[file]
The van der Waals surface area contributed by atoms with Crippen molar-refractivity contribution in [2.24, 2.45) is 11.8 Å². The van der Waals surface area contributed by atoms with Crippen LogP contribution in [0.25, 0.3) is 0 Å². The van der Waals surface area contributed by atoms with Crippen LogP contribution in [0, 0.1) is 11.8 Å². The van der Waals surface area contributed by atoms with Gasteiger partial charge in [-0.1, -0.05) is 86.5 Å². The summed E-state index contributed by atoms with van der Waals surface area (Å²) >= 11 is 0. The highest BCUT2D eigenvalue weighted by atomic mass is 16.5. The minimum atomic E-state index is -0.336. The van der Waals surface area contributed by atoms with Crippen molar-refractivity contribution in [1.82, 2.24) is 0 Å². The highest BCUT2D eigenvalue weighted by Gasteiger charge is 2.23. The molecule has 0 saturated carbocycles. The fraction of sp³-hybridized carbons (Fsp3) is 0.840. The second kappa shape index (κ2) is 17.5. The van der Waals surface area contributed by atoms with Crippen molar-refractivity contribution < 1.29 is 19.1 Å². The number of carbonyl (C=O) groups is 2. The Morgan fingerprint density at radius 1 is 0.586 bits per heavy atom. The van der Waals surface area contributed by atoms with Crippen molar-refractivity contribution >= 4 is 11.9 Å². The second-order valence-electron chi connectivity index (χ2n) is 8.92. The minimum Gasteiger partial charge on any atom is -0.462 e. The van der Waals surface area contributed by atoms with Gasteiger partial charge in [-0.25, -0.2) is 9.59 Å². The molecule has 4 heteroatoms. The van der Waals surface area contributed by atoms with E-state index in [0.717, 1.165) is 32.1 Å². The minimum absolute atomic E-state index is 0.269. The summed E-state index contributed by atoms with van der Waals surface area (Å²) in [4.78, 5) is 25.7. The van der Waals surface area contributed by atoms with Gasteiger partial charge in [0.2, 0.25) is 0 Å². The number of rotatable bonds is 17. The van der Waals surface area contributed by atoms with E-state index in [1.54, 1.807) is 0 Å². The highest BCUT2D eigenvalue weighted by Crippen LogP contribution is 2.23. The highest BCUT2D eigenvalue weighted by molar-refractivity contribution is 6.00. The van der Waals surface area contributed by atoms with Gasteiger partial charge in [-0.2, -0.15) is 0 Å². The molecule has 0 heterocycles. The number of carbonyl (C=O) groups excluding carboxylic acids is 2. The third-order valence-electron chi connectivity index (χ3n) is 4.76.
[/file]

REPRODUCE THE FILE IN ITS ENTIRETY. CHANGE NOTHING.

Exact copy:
The van der Waals surface area contributed by atoms with Crippen molar-refractivity contribution in [2.24, 2.45) is 11.8 Å². The van der Waals surface area contributed by atoms with Crippen LogP contribution in [0.25, 0.3) is 0 Å². The van der Waals surface area contributed by atoms with Crippen LogP contribution in [0, 0.1) is 11.8 Å². The van der Waals surface area contributed by atoms with Gasteiger partial charge in [-0.1, -0.05) is 86.5 Å². The summed E-state index contributed by atoms with van der Waals surface area (Å²) >= 11 is 0. The highest BCUT2D eigenvalue weighted by atomic mass is 16.5. The minimum atomic E-state index is -0.336. The van der Waals surface area contributed by atoms with Crippen molar-refractivity contribution in [1.82, 2.24) is 0 Å². The highest BCUT2D eigenvalue weighted by Gasteiger charge is 2.23. The molecule has 0 saturated carbocycles. The fraction of sp³-hybridized carbons (Fsp3) is 0.840. The second kappa shape index (κ2) is 17.5. The van der Waals surface area contributed by atoms with Crippen molar-refractivity contribution < 1.29 is 19.1 Å². The number of carbonyl (C=O) groups is 2. The Morgan fingerprint density at radius 1 is 0.586 bits per heavy atom. The van der Waals surface area contributed by atoms with Crippen molar-refractivity contribution >= 4 is 11.9 Å². The second-order valence-electron chi connectivity index (χ2n) is 8.92. The minimum Gasteiger partial charge on any atom is -0.462 e. The van der Waals surface area contributed by atoms with Gasteiger partial charge in [-0.25, -0.2) is 9.59 Å². The molecule has 4 heteroatoms. The van der Waals surface area contributed by atoms with E-state index in [0.717, 1.165) is 32.1 Å². The minimum absolute atomic E-state index is 0.269. The summed E-state index contributed by atoms with van der Waals surface area (Å²) in [4.78, 5) is 25.7. The van der Waals surface area contributed by atoms with Gasteiger partial charge in [0.2, 0.25) is 0 Å². The number of rotatable bonds is 17. The van der Waals surface area contributed by atoms with E-state index in [1.54, 1.807) is 0 Å². The highest BCUT2D eigenvalue weighted by Crippen LogP contribution is 2.23. The highest BCUT2D eigenvalue weighted by molar-refractivity contribution is 6.00. The van der Waals surface area contributed by atoms with Gasteiger partial charge in [-0.2, -0.15) is 0 Å². The molecule has 0 heterocycles. The number of carbonyl (C=O) groups excluding carboxylic acids is 2. The third-order valence-electron chi connectivity index (χ3n) is 4.76.